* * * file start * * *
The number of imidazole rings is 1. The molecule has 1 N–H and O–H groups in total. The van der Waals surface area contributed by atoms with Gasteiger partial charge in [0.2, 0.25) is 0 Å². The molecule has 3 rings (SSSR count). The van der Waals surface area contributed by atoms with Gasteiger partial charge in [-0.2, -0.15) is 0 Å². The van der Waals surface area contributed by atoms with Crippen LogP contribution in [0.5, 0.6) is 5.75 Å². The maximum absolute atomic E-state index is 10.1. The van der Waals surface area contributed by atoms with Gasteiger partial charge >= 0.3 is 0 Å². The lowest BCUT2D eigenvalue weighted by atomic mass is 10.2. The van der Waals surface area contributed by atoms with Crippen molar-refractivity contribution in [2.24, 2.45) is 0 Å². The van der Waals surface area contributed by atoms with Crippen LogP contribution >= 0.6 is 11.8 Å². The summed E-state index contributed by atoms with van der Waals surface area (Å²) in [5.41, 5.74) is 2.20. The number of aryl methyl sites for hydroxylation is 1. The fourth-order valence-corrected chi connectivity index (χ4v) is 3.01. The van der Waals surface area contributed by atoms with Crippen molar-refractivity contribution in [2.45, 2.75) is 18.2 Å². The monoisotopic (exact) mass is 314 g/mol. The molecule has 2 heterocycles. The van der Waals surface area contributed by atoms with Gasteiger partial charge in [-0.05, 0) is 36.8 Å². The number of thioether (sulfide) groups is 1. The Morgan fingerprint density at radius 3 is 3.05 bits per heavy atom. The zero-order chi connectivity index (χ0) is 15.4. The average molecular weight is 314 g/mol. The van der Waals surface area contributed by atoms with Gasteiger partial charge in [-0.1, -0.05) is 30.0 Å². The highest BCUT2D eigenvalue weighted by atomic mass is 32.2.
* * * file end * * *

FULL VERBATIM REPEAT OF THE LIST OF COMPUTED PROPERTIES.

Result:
The number of imidazole rings is 1. The molecule has 1 N–H and O–H groups in total. The van der Waals surface area contributed by atoms with Gasteiger partial charge in [0.2, 0.25) is 0 Å². The molecule has 3 rings (SSSR count). The van der Waals surface area contributed by atoms with Gasteiger partial charge in [-0.2, -0.15) is 0 Å². The van der Waals surface area contributed by atoms with Crippen LogP contribution in [0.5, 0.6) is 5.75 Å². The maximum absolute atomic E-state index is 10.1. The van der Waals surface area contributed by atoms with Gasteiger partial charge >= 0.3 is 0 Å². The lowest BCUT2D eigenvalue weighted by atomic mass is 10.2. The van der Waals surface area contributed by atoms with Crippen molar-refractivity contribution in [2.24, 2.45) is 0 Å². The van der Waals surface area contributed by atoms with Crippen LogP contribution >= 0.6 is 11.8 Å². The summed E-state index contributed by atoms with van der Waals surface area (Å²) in [5.41, 5.74) is 2.20. The number of aryl methyl sites for hydroxylation is 1. The fourth-order valence-corrected chi connectivity index (χ4v) is 3.01. The van der Waals surface area contributed by atoms with Crippen molar-refractivity contribution in [2.45, 2.75) is 18.2 Å². The monoisotopic (exact) mass is 314 g/mol. The molecule has 2 heterocycles. The van der Waals surface area contributed by atoms with Gasteiger partial charge in [-0.05, 0) is 36.8 Å². The number of thioether (sulfide) groups is 1. The Morgan fingerprint density at radius 3 is 3.05 bits per heavy atom. The zero-order chi connectivity index (χ0) is 15.4. The average molecular weight is 314 g/mol. The van der Waals surface area contributed by atoms with Gasteiger partial charge in [-0.1, -0.05) is 30.0 Å². The highest BCUT2D eigenvalue weighted by atomic mass is 32.2.